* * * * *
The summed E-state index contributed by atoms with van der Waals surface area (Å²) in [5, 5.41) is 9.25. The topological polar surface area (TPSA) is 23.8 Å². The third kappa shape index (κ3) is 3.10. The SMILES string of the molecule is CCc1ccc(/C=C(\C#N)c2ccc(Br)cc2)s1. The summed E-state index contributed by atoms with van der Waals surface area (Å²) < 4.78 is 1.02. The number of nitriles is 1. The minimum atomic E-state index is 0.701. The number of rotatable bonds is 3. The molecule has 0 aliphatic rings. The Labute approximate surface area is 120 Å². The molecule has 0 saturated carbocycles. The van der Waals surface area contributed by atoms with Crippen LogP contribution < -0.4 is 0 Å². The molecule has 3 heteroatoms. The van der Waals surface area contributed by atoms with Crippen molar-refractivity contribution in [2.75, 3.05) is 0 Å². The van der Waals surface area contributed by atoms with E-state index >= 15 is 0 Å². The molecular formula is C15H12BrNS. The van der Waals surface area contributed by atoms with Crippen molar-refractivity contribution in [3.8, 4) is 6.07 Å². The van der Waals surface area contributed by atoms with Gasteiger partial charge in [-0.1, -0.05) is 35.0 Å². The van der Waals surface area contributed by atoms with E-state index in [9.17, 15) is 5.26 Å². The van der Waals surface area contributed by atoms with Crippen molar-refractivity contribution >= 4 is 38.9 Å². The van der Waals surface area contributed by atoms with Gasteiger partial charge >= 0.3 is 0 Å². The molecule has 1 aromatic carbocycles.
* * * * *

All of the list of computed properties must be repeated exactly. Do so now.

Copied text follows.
The summed E-state index contributed by atoms with van der Waals surface area (Å²) in [5, 5.41) is 9.25. The topological polar surface area (TPSA) is 23.8 Å². The third kappa shape index (κ3) is 3.10. The SMILES string of the molecule is CCc1ccc(/C=C(\C#N)c2ccc(Br)cc2)s1. The summed E-state index contributed by atoms with van der Waals surface area (Å²) < 4.78 is 1.02. The number of nitriles is 1. The minimum atomic E-state index is 0.701. The number of rotatable bonds is 3. The molecule has 0 aliphatic rings. The Labute approximate surface area is 120 Å². The molecule has 0 saturated carbocycles. The van der Waals surface area contributed by atoms with Crippen LogP contribution < -0.4 is 0 Å². The molecule has 3 heteroatoms. The van der Waals surface area contributed by atoms with Crippen molar-refractivity contribution in [2.75, 3.05) is 0 Å². The van der Waals surface area contributed by atoms with E-state index >= 15 is 0 Å². The molecular formula is C15H12BrNS. The van der Waals surface area contributed by atoms with Crippen molar-refractivity contribution in [3.8, 4) is 6.07 Å². The van der Waals surface area contributed by atoms with Gasteiger partial charge in [-0.1, -0.05) is 35.0 Å². The van der Waals surface area contributed by atoms with E-state index in [9.17, 15) is 5.26 Å². The van der Waals surface area contributed by atoms with Crippen molar-refractivity contribution >= 4 is 38.9 Å². The van der Waals surface area contributed by atoms with Gasteiger partial charge >= 0.3 is 0 Å². The molecule has 1 aromatic carbocycles.